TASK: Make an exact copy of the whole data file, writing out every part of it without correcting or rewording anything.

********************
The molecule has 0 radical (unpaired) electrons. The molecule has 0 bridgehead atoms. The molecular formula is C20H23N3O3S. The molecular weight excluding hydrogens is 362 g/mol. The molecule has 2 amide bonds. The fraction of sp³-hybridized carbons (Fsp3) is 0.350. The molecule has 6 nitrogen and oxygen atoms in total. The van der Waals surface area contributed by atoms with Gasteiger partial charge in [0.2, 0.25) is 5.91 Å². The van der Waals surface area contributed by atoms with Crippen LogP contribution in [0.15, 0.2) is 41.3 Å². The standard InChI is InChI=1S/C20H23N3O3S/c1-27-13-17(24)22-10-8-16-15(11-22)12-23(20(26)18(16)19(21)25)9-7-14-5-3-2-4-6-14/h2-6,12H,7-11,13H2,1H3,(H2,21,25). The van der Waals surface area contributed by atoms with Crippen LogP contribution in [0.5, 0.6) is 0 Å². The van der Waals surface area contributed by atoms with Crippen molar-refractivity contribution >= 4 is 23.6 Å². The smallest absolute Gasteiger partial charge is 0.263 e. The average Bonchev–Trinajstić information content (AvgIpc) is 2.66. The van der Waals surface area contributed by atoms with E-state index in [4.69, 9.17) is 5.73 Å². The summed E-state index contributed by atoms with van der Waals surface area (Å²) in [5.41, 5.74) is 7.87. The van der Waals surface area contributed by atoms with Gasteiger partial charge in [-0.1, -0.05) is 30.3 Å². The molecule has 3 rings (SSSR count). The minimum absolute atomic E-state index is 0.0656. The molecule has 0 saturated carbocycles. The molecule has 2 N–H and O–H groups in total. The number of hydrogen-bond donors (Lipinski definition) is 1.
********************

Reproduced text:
The molecule has 0 radical (unpaired) electrons. The molecule has 0 bridgehead atoms. The molecular formula is C20H23N3O3S. The molecular weight excluding hydrogens is 362 g/mol. The molecule has 2 amide bonds. The fraction of sp³-hybridized carbons (Fsp3) is 0.350. The molecule has 6 nitrogen and oxygen atoms in total. The van der Waals surface area contributed by atoms with Gasteiger partial charge in [0.2, 0.25) is 5.91 Å². The van der Waals surface area contributed by atoms with Crippen LogP contribution in [0.15, 0.2) is 41.3 Å². The standard InChI is InChI=1S/C20H23N3O3S/c1-27-13-17(24)22-10-8-16-15(11-22)12-23(20(26)18(16)19(21)25)9-7-14-5-3-2-4-6-14/h2-6,12H,7-11,13H2,1H3,(H2,21,25). The van der Waals surface area contributed by atoms with Crippen LogP contribution in [0.5, 0.6) is 0 Å². The van der Waals surface area contributed by atoms with Crippen molar-refractivity contribution >= 4 is 23.6 Å². The smallest absolute Gasteiger partial charge is 0.263 e. The average Bonchev–Trinajstić information content (AvgIpc) is 2.66. The van der Waals surface area contributed by atoms with E-state index in [4.69, 9.17) is 5.73 Å². The summed E-state index contributed by atoms with van der Waals surface area (Å²) in [5.41, 5.74) is 7.87. The van der Waals surface area contributed by atoms with Gasteiger partial charge in [-0.1, -0.05) is 30.3 Å². The molecule has 3 rings (SSSR count). The minimum absolute atomic E-state index is 0.0656. The molecule has 0 saturated carbocycles. The molecule has 2 N–H and O–H groups in total. The number of hydrogen-bond donors (Lipinski definition) is 1.